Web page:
Mental Health

Why not consider unhappiness a mental illness? If you are unhappy, something is wrong.

This seems to be the era of mental illness. Looking around it sure seems like everyone is going over the top. We didn’t talk about it much back in the day, and now everyone is talking about it. We went from a stigma to almost looking it is used as an excuse for laziness, lack of ambition or responsibility. I can’t do this or that, because I’m sad. I have to take care of my mental health.

What’s wrong with people these days? 

Are people less healthy than they ever were?

The thing is, we are not the happiest country in the world, far from it. And we haven’t been for a long time. People are getting therapy and medications to help them deal with reality. Life. But do we really need to teach people, or drug people, do deal with reality? Maybe that’s a problem with reality.

If people are unhappy because they are stressed about money, or health, or how difficult life is, or politics, or sexism, or social injustice, or even just because they go to high school, maybe what we really need to do is change society.

Until we can to that, coping is something that they may need assistance for, but at the point at which it becomes a nationwide phenomenon, accompanied by an epidemic of suicide and even when it doesn’t get that far, anxiety, depression, and straight up unhappiness, we need to think about the real problem.

I applaud the fact that people are being open about it. Even though it bothers me if a child of mine seems lazy and unmotivated. I moved out when I could. I supported myself. I did what I needed to do. Why can’t they do what I did? But was I happy? Am I happy now? No. Quite frankly no. Watching them struggle is making me even more unhappy, but I don’t want to fault them because they expect to be happy, because they won’t settle. They shouldn’t have to adjust that expectation, like I did.

Maybe therapy and medications are only a temporary solution.

The more permanent solution?  Don’t laugh. Higher taxes. The countries with the highest taxes also have the happiest people.

That’s because they get a living wage. That’s because if they were to lose their job, they don’t also lose their health insurance, if they even had any in the first place. That’s because they don’t have to pay for their education. Maybe they can afford housing. Maybe they can afford childcare. Maybe they can get help if they need it, and that helps alleviate anxiety, even if they don’t need it. Maybe they have pensions when they’re old. They have services for their taxes. Safety nets. And the gap between rich and poor is less, but more importantly there are less poor, period, and more middle class.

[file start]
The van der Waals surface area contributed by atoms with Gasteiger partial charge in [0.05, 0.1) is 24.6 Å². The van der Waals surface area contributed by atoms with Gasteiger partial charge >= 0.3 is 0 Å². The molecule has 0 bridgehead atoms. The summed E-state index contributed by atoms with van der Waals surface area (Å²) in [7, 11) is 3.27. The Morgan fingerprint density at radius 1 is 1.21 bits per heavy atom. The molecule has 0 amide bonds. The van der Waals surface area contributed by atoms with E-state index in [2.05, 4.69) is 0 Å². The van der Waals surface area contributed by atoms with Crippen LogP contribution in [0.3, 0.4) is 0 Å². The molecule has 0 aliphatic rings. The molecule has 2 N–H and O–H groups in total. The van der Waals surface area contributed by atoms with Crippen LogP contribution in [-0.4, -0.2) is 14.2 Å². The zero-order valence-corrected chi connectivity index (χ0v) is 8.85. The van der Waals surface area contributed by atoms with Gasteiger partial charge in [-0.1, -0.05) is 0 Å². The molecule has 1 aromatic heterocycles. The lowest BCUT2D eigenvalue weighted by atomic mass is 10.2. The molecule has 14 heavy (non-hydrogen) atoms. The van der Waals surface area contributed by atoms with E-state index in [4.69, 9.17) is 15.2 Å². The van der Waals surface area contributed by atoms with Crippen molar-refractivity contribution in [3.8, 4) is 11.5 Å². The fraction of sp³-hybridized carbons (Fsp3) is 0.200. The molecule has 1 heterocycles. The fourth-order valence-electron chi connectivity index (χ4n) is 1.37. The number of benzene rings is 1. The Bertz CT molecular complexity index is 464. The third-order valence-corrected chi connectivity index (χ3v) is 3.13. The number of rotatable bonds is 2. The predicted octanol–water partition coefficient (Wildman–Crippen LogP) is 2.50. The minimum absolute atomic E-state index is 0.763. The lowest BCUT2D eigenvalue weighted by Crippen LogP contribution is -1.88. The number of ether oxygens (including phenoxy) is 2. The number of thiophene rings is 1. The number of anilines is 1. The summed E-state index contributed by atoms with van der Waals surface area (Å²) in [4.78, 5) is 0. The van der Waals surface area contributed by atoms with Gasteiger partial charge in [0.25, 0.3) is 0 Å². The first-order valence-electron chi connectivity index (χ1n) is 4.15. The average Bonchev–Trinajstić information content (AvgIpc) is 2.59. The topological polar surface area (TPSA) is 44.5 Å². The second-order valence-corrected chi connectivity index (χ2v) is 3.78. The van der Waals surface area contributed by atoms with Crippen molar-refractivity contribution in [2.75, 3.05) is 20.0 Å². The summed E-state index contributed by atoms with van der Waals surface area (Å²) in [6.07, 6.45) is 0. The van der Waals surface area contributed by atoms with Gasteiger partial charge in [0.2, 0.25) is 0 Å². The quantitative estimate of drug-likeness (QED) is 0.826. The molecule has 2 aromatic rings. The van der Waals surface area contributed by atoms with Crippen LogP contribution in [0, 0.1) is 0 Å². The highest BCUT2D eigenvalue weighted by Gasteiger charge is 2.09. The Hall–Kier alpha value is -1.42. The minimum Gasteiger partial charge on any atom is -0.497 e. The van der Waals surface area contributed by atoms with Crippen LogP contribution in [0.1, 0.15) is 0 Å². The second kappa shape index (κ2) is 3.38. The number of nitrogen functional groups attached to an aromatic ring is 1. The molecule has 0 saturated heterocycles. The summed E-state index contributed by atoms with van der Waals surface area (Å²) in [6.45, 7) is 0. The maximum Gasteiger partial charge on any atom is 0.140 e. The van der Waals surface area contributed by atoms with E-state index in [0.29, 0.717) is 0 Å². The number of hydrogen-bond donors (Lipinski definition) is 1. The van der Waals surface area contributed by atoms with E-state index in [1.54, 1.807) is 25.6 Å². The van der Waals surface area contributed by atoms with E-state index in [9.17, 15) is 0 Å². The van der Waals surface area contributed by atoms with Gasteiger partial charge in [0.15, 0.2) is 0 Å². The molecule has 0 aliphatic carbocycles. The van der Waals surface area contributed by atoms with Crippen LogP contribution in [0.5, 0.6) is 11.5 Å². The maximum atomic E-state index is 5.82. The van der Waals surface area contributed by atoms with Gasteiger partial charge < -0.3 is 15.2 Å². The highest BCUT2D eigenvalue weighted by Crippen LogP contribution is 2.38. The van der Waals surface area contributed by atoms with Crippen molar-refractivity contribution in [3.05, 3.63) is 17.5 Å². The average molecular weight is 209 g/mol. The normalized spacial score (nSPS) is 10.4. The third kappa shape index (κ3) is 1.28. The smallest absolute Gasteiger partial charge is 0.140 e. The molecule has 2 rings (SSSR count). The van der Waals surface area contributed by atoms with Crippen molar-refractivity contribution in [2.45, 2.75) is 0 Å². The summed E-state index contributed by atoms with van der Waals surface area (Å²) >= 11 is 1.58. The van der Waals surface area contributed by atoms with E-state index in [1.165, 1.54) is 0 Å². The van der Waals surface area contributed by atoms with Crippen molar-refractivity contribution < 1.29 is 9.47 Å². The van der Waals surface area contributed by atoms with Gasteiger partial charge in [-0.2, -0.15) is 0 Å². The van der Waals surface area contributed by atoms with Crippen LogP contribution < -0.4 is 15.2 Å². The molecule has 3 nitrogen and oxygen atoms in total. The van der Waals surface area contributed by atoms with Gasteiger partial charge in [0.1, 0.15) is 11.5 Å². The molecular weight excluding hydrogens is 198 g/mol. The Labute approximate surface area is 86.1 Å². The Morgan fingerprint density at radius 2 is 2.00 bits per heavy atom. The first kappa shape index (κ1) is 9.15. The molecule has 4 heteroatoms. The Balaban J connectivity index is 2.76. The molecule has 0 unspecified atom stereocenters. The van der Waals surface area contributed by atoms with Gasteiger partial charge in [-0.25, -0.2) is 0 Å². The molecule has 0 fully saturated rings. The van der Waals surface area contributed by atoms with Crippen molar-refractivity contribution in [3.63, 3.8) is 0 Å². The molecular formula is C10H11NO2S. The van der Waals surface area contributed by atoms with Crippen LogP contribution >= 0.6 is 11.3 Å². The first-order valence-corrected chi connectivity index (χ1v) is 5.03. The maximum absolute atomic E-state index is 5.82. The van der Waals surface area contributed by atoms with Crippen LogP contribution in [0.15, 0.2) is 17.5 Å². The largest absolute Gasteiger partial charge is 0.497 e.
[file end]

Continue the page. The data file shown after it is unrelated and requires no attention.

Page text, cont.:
Here in the US of America, too many of us think that taxes is a redistribution of wealth from rich people who earned it all by themselves and deserve to keep it.

Let’s correct that. The rich didn’t earn everything they made in a vacuum. They have benefited from a lot of help. No man is an island. We are all in this together.


2 thoughts on “Mental Health

  1. This is a thoughtful and insightful article that shines a light on the importance of considering societal factors that contribute to mental health issues rather than solely relying on therapy and medications.
    Joanne Tomlinson

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  2. I have typed and erased so many responses, but I keep seeing Ms. Tomlinson’s post above and it all seems so futile. Let’s just say that I agree with you, but I also add that your country’s mind set will never see a change to a more socialist way of life. Canadians have had socialized health care for so long, only a few very old people remember when you had to pay the doctor’s receptionist for services rendered. Dentistry is another problem, but Australia has that covered. But I also agree with the Buddha who said that the source of unhappiness is desire for material possessions. In a society where economic stability is measured by how many doodads were sold last year, that’s not about to change, either.


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